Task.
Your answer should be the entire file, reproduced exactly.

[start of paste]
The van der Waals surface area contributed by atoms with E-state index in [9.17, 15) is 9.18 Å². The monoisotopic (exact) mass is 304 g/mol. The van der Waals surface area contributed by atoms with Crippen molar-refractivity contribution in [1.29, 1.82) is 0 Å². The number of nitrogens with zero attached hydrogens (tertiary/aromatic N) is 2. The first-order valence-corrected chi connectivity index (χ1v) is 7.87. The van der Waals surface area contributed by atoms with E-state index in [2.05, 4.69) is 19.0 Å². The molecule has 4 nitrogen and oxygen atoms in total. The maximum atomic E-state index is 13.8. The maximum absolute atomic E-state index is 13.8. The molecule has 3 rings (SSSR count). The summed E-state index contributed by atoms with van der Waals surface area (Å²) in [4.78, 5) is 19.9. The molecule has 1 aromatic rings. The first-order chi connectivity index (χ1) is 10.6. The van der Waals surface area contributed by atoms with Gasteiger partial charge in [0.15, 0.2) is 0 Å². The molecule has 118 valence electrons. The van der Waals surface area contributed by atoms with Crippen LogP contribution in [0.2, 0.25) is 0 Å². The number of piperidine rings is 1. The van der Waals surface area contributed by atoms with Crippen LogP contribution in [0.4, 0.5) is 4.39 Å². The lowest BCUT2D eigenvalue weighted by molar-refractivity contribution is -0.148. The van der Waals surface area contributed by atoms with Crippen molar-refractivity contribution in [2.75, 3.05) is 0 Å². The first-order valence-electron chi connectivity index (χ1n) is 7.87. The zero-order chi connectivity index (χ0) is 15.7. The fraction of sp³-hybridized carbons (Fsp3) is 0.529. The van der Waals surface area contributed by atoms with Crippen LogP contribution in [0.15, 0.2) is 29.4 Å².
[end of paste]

The van der Waals surface area contributed by atoms with E-state index in [9.17, 15) is 9.18 Å². The monoisotopic (exact) mass is 304 g/mol. The van der Waals surface area contributed by atoms with Crippen molar-refractivity contribution in [1.29, 1.82) is 0 Å². The number of nitrogens with zero attached hydrogens (tertiary/aromatic N) is 2. The first-order valence-corrected chi connectivity index (χ1v) is 7.87. The van der Waals surface area contributed by atoms with E-state index in [2.05, 4.69) is 19.0 Å². The molecule has 4 nitrogen and oxygen atoms in total. The maximum atomic E-state index is 13.8. The maximum absolute atomic E-state index is 13.8. The molecule has 3 rings (SSSR count). The summed E-state index contributed by atoms with van der Waals surface area (Å²) in [4.78, 5) is 19.9. The molecule has 1 aromatic rings. The first-order chi connectivity index (χ1) is 10.6. The van der Waals surface area contributed by atoms with Gasteiger partial charge in [0.15, 0.2) is 0 Å². The molecule has 118 valence electrons. The van der Waals surface area contributed by atoms with Crippen LogP contribution in [0.2, 0.25) is 0 Å². The number of piperidine rings is 1. The van der Waals surface area contributed by atoms with Crippen LogP contribution in [0.4, 0.5) is 4.39 Å². The lowest BCUT2D eigenvalue weighted by molar-refractivity contribution is -0.148. The van der Waals surface area contributed by atoms with Crippen molar-refractivity contribution in [2.75, 3.05) is 0 Å². The first-order valence-electron chi connectivity index (χ1n) is 7.87. The zero-order chi connectivity index (χ0) is 15.7. The fraction of sp³-hybridized carbons (Fsp3) is 0.529. The van der Waals surface area contributed by atoms with Crippen LogP contribution in [0.15, 0.2) is 29.4 Å².